Ralph Long: Uncommon life of an uncommon man
(Note: The following is based on an interview with Ralph Long, eleven months before he died Saturday, November 25, 2000 at age 94)
Ralph Long was a different sort of guy, and he lived a different sort of life than most Kingfisher County, Oklahoma residents.
Long, a lifetime farmer and a product of 89ers who settled Kingisher County, was actively attuned to events of the day, right up to the end of his life, while many others who have reached his advanced age are deeply imbedded in their retirement.
Long, who was born on a farm east of Dover, worked for government farm programs, then taught veteran's agriculture after World War II, after which at the age of 54, he joined the Peace Corps and served in Bolivia. After returning home, he spent a year with another government program, VISTA, in New Mexico.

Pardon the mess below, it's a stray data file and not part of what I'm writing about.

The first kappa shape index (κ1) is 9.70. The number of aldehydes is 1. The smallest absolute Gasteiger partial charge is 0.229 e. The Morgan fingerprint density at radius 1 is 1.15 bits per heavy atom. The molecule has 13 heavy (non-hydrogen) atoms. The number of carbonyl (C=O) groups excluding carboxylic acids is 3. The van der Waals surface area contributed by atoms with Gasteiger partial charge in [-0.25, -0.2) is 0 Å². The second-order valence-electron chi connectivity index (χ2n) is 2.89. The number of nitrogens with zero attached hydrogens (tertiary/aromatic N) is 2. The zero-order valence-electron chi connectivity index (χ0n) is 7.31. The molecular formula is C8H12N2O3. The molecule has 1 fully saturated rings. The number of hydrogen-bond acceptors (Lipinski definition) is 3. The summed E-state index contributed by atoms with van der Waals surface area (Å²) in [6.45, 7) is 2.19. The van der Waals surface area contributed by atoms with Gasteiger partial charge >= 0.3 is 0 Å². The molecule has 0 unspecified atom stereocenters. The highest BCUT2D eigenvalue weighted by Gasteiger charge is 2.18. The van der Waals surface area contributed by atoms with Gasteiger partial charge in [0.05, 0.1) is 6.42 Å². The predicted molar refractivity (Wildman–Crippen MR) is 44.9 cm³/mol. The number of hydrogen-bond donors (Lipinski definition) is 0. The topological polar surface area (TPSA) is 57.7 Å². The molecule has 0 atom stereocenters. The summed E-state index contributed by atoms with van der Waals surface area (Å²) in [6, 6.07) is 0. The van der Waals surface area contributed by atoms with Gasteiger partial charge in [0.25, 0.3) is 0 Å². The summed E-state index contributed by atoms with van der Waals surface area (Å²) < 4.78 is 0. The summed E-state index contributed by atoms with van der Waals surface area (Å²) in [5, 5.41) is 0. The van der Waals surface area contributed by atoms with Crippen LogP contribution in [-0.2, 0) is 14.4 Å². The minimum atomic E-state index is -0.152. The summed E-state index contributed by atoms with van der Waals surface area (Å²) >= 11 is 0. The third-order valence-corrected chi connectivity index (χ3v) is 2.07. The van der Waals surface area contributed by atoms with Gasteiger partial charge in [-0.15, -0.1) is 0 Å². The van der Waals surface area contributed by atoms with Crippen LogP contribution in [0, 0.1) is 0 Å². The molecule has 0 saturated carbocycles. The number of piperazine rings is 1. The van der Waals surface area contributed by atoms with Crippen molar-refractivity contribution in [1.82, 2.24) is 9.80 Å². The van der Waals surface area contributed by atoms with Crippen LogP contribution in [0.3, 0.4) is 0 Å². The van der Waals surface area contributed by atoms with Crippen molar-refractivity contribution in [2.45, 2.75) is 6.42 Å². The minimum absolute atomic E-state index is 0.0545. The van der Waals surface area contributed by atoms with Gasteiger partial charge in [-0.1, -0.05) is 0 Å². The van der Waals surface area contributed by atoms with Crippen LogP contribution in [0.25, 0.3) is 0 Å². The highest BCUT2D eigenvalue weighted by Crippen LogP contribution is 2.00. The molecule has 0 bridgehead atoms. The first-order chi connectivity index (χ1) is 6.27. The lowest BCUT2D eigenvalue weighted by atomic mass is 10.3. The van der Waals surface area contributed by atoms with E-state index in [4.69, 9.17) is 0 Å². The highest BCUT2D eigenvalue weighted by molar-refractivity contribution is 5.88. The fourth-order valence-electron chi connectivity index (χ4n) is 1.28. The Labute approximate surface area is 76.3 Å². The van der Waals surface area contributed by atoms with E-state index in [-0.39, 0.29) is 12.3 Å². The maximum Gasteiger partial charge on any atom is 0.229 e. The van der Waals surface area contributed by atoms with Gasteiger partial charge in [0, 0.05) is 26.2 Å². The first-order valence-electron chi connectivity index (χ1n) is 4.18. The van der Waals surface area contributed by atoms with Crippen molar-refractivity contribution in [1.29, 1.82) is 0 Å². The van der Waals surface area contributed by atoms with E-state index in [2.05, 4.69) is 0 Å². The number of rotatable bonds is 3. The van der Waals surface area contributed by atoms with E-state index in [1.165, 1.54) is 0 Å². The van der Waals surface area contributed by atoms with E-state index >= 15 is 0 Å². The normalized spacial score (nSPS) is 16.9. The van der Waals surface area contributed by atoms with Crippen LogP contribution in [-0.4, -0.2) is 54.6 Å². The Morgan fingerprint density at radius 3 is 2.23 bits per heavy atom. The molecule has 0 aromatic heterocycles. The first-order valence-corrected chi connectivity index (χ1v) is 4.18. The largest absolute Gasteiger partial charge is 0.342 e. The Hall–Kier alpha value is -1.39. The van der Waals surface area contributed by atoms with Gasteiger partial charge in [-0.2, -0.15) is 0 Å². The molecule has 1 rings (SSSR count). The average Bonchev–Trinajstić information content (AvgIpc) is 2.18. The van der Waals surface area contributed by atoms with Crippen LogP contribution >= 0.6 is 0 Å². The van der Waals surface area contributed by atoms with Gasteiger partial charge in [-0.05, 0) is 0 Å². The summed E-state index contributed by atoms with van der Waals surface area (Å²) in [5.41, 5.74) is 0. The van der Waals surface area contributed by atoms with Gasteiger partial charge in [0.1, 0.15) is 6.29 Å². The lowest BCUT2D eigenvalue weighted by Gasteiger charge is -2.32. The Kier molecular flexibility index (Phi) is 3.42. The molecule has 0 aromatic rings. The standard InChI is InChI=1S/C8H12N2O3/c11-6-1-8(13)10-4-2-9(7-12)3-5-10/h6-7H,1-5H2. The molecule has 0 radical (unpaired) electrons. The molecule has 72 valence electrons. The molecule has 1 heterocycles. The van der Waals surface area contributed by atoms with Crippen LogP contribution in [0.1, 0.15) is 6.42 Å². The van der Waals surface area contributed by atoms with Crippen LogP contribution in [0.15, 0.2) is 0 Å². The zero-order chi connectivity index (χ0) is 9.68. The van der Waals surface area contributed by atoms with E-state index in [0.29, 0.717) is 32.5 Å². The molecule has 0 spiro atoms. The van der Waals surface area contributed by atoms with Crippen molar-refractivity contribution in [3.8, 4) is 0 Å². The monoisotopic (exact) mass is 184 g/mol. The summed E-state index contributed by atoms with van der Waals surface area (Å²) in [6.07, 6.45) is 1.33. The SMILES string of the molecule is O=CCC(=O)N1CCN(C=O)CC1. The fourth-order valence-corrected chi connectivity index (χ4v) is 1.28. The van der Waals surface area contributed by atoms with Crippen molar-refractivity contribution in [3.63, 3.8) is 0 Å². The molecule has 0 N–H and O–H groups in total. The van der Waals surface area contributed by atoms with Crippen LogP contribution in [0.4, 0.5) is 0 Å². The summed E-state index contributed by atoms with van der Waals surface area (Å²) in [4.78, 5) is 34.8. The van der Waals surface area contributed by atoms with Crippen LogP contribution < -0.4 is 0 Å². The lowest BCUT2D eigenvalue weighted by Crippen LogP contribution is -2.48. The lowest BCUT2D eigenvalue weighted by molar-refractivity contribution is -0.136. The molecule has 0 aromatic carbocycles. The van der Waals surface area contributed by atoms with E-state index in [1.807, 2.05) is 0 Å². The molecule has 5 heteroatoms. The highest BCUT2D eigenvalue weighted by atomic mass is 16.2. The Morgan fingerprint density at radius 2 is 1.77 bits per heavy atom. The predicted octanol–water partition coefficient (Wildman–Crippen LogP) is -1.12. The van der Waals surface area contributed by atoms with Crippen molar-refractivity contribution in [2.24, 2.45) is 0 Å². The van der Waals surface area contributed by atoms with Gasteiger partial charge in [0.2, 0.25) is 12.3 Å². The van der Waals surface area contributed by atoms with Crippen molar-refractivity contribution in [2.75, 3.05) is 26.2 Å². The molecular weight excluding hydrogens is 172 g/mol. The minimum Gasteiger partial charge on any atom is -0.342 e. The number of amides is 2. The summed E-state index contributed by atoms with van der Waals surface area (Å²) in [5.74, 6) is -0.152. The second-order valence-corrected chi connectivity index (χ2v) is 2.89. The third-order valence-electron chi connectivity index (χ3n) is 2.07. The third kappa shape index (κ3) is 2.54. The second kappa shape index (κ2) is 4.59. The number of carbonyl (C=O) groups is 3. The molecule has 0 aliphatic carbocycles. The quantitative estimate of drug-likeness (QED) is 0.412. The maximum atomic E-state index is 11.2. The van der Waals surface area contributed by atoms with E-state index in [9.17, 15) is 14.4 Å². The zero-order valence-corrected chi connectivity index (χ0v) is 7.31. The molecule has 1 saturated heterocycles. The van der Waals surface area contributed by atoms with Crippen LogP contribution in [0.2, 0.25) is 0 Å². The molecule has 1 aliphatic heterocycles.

He ripped off letters to officials he thought were serving their nation well, or poorly, and didn't mince words.
He felt that the United Nations (actually the U.S.) attacks on Serbia were unwarranted -- in fact, a crime. "We killed innocent people.... We didn't kill the guilty ones." (And this from a man who waged a personal campaign based on a personal "Declaration of Independence from the United Nations."